A new study led by the Massachusetts Institute of Technology (MIT) has found that artificial intelligence models of language that excel at predicting the next word in a string of text are surprisingly similar to the human brain, which appears to use next-word prediction to drive language processing. These predictive language models are able to perform tasks that require some degree of genuine understanding, such as question answering, story completion, or document summarization.
Although such computer models were designed to optimize performance in search engines or texting apps, without attempting to mimic human cognition, this new study suggests that their underlying functioning resembles the ways in which language-processing centers in the human brain work.
“The better the model is at predicting the next word, the more closely it fits the human brain,” said study co-author Nancy Kanwisher, a professor of Cognitive Neuroscience at MIT. “It’s amazing that the models fit so well, and it very indirectly suggests that maybe what the human language system is doing is predicting what’s going to happen next.”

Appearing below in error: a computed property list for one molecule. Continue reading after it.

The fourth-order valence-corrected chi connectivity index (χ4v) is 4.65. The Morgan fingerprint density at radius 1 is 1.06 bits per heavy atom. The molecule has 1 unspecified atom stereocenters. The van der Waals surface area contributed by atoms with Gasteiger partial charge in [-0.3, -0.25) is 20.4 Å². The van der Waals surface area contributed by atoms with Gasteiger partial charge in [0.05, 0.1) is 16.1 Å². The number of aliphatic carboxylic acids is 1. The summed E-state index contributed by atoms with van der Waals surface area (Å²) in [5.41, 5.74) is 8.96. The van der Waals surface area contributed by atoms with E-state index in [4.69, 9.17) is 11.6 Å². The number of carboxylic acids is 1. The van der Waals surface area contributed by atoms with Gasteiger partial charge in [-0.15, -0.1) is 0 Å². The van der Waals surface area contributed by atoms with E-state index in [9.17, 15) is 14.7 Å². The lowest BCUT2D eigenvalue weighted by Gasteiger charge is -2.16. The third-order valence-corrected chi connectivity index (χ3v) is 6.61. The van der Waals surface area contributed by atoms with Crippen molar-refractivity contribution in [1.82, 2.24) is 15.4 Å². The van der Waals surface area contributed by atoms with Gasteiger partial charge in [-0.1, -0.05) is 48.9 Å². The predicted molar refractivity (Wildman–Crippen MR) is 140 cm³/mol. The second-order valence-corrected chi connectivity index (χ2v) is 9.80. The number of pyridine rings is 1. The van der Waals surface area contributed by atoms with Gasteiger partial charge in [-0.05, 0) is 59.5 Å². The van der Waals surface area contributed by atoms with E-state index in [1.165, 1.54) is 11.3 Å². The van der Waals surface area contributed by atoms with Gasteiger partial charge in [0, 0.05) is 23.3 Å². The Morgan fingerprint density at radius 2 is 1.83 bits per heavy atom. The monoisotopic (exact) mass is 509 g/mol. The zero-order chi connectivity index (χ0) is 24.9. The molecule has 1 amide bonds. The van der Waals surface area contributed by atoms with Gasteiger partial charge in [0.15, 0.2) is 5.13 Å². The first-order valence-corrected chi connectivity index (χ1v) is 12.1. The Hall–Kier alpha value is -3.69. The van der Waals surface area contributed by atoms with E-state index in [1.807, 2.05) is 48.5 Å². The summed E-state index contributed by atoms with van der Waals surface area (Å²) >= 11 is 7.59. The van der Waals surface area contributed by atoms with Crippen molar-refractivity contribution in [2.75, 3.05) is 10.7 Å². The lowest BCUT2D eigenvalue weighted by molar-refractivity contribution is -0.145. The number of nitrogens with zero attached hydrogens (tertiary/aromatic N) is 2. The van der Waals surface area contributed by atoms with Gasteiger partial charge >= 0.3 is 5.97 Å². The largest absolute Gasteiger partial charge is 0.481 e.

The researchers analyzed 43 different language models, including some that were optimized for next-word prediction. By comparing the functioning of these artificial models with neuronal patterns activated when humans listened to stories or read sentences, they discovered that the best-performing next-word prediction models had activity patterns closely resembling those found in human brains.
“We found that the models that predict the neural responses well also tend to best predict human behavior responses, in the form of reading times. And then both of these are explained by the model performance on next-word prediction. This triangle really connects everything together,” explained study first author Martin Schrimpf, an MIT graduate student.
The researchers now plan to build variants of these language processing models that can perform other kinds of tasks, such as the construction of perceptual representations of the physical world.
“If we’re able to understand what these language models do and how they can connect to models which do things that are more like perceiving and thinking, then that can give us more integrative models of how things work in the brain,” explained study senior author Joshua Tenenbaum.
“This could take us toward better artificial intelligence models, as well as giving us better models of how more of the brain works and how general intelligence emerges, than we’ve had in the past.”
The study is published in the journal Proceedings of the National Academy of Sciences.